Porn is coming for your daughter!

"Nightline" warns of the "deeply disturbing" trend of teen girls watching porn, all thanks to performer James Deen


Tracy Clark-Flory
February 4, 2012 1:50AM (UTC)

Last night's "Nightline" segment on porn star James Deen and his legions of underage female fans is the finest piece of parental scaremongering that I've seen in some time. (Well, at least since Caitlin Flanagan's Sunday New York Times article on the scourge of "hysteria" among adolescent girls.)

ABC's Terry Moran introduced the segment by warning, "For any parent concerned about what their teen does online, the huge popularity of the young man you're about to meet may be deeply disturbing." We're then introduced to a handful of young women – all well over 18 – who think 25-year-old Deen is totally hot and, like, "the Ryan Gosling of porn." Then reporter Cecilia Vega announces that the adult business "has now targeted and reached a new demographic: teenage girls."

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That's right, pornographers are "targeting" your little girls with the help of young porn hunks like Deen and luring them into watching Internet smut! YouPorn must be advertising on Justin Bieber message boards now, I guess? At one point, Vega grills Deen about his teenage fans: "Are you encouraging them in any way to watch your films or read your blog?" It's not like teenage girls would ever happen across this X-rated material because they want to watch porn -- there must be some cute "boy next door" tricking them into it.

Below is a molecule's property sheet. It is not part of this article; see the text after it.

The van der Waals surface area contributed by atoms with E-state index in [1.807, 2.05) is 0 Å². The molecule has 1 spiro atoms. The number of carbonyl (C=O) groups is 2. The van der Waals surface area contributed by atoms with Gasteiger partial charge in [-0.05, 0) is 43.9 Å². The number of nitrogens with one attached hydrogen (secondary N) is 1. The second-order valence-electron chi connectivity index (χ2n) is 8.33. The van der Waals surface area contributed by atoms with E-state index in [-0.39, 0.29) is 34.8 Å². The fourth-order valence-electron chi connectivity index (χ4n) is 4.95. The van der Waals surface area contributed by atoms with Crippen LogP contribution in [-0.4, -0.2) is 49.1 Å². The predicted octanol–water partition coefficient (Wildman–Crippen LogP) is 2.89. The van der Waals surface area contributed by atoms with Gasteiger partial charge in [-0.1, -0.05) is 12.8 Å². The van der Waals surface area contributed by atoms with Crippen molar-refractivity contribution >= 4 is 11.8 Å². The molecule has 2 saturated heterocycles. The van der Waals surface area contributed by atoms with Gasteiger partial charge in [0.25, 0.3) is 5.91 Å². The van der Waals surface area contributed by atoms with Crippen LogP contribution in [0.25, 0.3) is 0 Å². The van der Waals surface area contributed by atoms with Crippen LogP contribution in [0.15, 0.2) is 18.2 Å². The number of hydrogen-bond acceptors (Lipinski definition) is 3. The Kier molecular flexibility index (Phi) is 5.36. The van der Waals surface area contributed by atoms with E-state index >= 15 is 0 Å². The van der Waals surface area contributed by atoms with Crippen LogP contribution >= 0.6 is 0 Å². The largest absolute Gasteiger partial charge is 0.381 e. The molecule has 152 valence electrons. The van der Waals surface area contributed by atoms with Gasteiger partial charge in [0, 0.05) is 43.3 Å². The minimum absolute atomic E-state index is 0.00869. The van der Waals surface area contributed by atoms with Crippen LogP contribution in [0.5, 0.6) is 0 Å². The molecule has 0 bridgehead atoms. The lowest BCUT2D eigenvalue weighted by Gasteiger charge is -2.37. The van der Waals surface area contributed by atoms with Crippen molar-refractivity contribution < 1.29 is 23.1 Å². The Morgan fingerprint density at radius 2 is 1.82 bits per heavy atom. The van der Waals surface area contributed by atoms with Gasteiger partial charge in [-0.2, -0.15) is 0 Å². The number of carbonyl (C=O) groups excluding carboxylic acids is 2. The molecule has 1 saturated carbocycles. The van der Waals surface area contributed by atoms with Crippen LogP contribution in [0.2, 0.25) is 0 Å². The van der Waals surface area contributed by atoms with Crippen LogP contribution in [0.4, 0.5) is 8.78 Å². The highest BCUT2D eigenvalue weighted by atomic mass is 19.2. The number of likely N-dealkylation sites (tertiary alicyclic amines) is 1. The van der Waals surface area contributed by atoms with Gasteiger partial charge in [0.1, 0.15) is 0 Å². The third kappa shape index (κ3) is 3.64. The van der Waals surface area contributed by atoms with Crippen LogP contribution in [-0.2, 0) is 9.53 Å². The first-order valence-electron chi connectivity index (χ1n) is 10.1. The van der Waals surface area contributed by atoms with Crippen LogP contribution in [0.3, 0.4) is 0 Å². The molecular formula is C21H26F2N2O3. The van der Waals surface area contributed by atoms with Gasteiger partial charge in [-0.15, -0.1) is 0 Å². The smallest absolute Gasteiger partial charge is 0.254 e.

It isn't that parents have no good reason to be concerned about their kids -- male or female -- using porn as sex-ed. It's not even that the segment is a total rip-off of Amanda Hess' piece about Deen and his female teenage fans in GOOD magazine (and it is). My real criticism is that even while reporting on teenage girls who admittedly like porn and seek it out, "Nightline" manages to make it sound like they're being taken advantage of by porn the predator.

I would embed the video below, except ABC has disabled embedding. Maybe they distrust how their fear-mongering will be received in the the wild west of the Internet. You can find the clip here.


Tracy Clark-Flory

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